Sleep apnea

Sleep apnea is characterized by breathing that is often completely or partially blocked during sleep. The condition can range from mild to severe that is based on how often the lungs could not receive adequate air. This can occur from 5 up to 50 times in an hour.

Possible causes of obstructive sleep apnea

Constricted or blocked airways in the mouth, nose or throat can cause sleep apnea. The airways might be clogged up if the throat muscles and the tongue relax while sleeping.

The condition can also occur if the individual has enlarged tonsils or adenoids. During the day when awake or standing up, these might not cause any issues. Upon lying down at night, they can compress the airway, constricting it and causing sleep apnea. The conditions can also occur if there is an issue with the jawbone.

Among children, the main cause of sleep apnea is enlarged adenoids or tonsils. The condition is likely to occur if overweight, using alcohol or certain medications before going to bed or sleeping on the back.

What are the indications?

The main indications of sleep apnea that are evident include:

  • Not feeling rested after a night’s sleep
  • Waking up with a headache
  • Feeling sleeping during the day
    Sleep apnea

    Not feeling rested after a night’s sleep.

The partner of the individual might notice the following while he/she sleeps:

  • Cessation of breathing
  • Gasping or choking
  • Snoring loudly often
  • Tossing and turning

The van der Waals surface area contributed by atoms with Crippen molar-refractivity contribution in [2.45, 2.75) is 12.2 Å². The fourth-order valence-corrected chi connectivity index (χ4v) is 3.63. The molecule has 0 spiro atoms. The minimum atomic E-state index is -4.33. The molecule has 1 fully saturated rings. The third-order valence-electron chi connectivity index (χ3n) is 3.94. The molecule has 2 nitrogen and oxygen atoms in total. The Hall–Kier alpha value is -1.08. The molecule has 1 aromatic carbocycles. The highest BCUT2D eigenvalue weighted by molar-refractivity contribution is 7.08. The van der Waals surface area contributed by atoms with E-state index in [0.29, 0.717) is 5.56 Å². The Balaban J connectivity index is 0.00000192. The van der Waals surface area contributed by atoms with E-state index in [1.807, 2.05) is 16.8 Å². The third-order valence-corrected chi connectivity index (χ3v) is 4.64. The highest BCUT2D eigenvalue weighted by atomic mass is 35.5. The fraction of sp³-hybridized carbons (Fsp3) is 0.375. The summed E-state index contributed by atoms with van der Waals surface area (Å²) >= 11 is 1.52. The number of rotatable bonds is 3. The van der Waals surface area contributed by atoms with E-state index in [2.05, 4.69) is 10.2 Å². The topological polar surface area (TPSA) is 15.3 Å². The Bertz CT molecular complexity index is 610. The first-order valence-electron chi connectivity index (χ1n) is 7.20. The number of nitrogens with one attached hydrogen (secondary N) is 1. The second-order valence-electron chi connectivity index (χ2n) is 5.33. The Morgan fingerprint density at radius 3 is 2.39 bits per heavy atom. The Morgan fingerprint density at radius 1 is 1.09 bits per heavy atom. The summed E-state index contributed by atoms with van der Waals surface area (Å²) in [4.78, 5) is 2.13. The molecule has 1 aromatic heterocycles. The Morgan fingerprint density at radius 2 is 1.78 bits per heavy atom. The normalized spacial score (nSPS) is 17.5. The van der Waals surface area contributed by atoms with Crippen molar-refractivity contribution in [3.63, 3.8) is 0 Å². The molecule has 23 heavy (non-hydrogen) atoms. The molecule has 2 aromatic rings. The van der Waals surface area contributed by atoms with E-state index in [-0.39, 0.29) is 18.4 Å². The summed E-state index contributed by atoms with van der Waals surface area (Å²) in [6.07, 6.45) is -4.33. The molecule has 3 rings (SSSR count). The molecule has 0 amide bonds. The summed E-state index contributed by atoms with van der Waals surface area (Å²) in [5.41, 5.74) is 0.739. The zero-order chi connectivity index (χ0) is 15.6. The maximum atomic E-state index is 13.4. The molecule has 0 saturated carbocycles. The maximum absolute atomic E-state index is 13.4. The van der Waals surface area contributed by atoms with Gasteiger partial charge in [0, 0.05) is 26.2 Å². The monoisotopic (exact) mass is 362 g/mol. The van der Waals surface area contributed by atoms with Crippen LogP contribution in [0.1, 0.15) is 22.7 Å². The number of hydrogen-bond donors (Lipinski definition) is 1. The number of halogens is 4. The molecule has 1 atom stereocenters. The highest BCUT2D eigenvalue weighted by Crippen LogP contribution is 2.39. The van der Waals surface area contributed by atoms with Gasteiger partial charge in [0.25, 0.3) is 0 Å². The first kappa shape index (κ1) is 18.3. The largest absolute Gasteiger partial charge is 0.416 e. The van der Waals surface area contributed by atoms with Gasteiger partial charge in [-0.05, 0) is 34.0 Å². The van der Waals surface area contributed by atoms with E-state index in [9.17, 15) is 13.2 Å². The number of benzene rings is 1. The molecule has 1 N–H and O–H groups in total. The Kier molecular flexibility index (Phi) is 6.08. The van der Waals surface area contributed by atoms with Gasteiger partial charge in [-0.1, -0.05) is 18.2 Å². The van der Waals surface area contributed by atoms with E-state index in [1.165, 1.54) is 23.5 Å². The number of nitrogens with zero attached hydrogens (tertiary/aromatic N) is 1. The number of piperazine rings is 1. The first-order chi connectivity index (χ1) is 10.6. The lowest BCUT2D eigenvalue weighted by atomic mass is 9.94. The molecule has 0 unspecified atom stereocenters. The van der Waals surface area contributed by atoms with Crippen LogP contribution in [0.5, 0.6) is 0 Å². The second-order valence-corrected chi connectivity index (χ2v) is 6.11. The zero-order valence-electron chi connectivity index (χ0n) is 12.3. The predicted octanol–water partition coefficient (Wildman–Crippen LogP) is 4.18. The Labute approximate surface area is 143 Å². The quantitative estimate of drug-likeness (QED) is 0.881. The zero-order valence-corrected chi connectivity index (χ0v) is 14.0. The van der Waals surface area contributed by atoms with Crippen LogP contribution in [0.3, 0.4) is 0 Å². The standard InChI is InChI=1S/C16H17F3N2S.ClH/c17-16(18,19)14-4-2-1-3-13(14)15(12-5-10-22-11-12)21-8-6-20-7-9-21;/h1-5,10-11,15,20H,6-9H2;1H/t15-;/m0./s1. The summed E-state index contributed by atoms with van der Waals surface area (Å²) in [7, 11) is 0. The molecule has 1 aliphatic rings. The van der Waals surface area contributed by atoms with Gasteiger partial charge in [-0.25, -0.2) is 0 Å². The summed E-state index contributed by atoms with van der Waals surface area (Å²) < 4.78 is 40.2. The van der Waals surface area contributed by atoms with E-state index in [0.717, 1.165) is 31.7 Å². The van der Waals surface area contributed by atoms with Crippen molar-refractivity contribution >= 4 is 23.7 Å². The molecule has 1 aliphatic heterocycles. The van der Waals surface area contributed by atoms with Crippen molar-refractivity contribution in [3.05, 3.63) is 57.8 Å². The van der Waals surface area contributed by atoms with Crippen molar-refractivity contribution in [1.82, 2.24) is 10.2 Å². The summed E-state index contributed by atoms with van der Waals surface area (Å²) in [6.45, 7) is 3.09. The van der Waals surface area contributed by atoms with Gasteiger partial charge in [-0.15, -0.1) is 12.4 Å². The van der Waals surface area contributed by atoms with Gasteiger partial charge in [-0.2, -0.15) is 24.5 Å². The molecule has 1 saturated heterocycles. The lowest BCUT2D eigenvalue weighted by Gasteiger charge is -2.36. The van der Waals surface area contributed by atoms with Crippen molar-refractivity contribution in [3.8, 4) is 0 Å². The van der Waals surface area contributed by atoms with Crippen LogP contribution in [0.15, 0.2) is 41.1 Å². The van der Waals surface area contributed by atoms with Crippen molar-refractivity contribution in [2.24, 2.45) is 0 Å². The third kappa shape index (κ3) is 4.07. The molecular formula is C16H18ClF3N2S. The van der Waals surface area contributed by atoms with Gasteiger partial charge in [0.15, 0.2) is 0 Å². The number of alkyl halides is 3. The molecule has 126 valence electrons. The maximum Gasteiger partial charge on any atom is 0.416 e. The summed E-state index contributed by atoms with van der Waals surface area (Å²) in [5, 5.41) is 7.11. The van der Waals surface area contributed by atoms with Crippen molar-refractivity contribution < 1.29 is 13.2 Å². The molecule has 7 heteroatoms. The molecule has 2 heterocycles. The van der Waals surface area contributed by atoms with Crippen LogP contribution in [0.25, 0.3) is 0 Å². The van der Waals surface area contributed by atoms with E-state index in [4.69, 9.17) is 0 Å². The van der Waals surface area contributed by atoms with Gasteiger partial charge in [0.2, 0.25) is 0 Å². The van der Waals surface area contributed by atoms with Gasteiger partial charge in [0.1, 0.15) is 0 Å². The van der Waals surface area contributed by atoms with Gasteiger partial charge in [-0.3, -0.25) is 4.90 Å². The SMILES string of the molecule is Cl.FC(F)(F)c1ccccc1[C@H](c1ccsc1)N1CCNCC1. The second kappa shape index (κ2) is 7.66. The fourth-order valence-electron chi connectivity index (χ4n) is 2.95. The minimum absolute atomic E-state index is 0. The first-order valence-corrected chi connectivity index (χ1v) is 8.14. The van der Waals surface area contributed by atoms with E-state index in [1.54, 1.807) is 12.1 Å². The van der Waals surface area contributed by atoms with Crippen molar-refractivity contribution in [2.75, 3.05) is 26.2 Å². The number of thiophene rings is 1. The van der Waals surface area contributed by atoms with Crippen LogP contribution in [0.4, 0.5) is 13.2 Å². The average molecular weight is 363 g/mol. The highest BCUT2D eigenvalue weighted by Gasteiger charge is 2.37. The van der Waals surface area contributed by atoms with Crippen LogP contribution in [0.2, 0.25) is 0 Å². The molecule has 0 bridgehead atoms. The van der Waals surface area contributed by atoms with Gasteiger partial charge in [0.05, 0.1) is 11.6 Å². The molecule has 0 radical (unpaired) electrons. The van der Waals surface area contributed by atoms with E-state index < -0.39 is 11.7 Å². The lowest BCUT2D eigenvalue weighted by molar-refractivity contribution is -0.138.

Among children with sleep apnea, the following are evident:

  • Snoring
  • Hyperactive or have issues paying attention during the day
  • Restlessness during sleep and wake up often along with issues with bedwetting in some cases

Remember that children might not appear sleepy during the day. The only indication in some children is that they do not grow as rapidly as most children within their age group.

Possible conditions caused by sleep apnea

  • Diabetes
  • High blood pressure
  • Depression
  • Heart conditions such as heart failure, erratic heart rhythm, stroke or coronary artery disease

Management

A mild case can be managed with modifications in lifestyle especially with sleeping.

  • Cut down weight if overweight
  • Avoid alcohol and medications before sleeping
  • Sleeping on the side and not on the back

In case lifestyle changes are not effective, an oral breathing device or other types of devices might be used. These devices work by keeping the airway open while sleeping.

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